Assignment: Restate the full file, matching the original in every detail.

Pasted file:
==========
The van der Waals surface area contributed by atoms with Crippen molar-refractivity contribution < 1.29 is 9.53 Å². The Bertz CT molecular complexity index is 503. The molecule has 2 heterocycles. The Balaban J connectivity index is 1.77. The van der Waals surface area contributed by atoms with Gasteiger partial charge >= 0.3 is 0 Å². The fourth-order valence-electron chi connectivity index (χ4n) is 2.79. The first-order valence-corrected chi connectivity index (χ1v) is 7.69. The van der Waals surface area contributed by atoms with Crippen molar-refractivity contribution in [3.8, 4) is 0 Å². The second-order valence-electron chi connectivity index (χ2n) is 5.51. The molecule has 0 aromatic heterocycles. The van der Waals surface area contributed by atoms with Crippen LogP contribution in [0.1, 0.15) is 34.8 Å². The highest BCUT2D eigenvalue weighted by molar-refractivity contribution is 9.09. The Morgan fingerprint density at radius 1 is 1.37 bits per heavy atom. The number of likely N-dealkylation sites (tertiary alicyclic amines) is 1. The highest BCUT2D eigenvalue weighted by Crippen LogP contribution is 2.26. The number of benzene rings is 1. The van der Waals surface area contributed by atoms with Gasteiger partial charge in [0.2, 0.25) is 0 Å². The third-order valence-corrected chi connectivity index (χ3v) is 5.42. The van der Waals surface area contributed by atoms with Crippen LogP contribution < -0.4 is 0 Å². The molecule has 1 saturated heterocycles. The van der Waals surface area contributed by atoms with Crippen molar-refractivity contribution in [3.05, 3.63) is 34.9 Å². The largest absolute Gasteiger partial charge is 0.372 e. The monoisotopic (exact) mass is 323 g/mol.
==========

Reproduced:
The van der Waals surface area contributed by atoms with Crippen molar-refractivity contribution < 1.29 is 9.53 Å². The Bertz CT molecular complexity index is 503. The molecule has 2 heterocycles. The Balaban J connectivity index is 1.77. The van der Waals surface area contributed by atoms with Gasteiger partial charge >= 0.3 is 0 Å². The fourth-order valence-electron chi connectivity index (χ4n) is 2.79. The first-order valence-corrected chi connectivity index (χ1v) is 7.69. The van der Waals surface area contributed by atoms with Crippen molar-refractivity contribution in [3.8, 4) is 0 Å². The second-order valence-electron chi connectivity index (χ2n) is 5.51. The molecule has 0 aromatic heterocycles. The van der Waals surface area contributed by atoms with Crippen LogP contribution in [0.1, 0.15) is 34.8 Å². The highest BCUT2D eigenvalue weighted by molar-refractivity contribution is 9.09. The Morgan fingerprint density at radius 1 is 1.37 bits per heavy atom. The number of likely N-dealkylation sites (tertiary alicyclic amines) is 1. The highest BCUT2D eigenvalue weighted by Crippen LogP contribution is 2.26. The number of benzene rings is 1. The van der Waals surface area contributed by atoms with Gasteiger partial charge in [0.2, 0.25) is 0 Å². The third-order valence-corrected chi connectivity index (χ3v) is 5.42. The van der Waals surface area contributed by atoms with Crippen LogP contribution < -0.4 is 0 Å². The molecule has 1 saturated heterocycles. The van der Waals surface area contributed by atoms with Crippen molar-refractivity contribution in [3.05, 3.63) is 34.9 Å². The largest absolute Gasteiger partial charge is 0.372 e. The monoisotopic (exact) mass is 323 g/mol.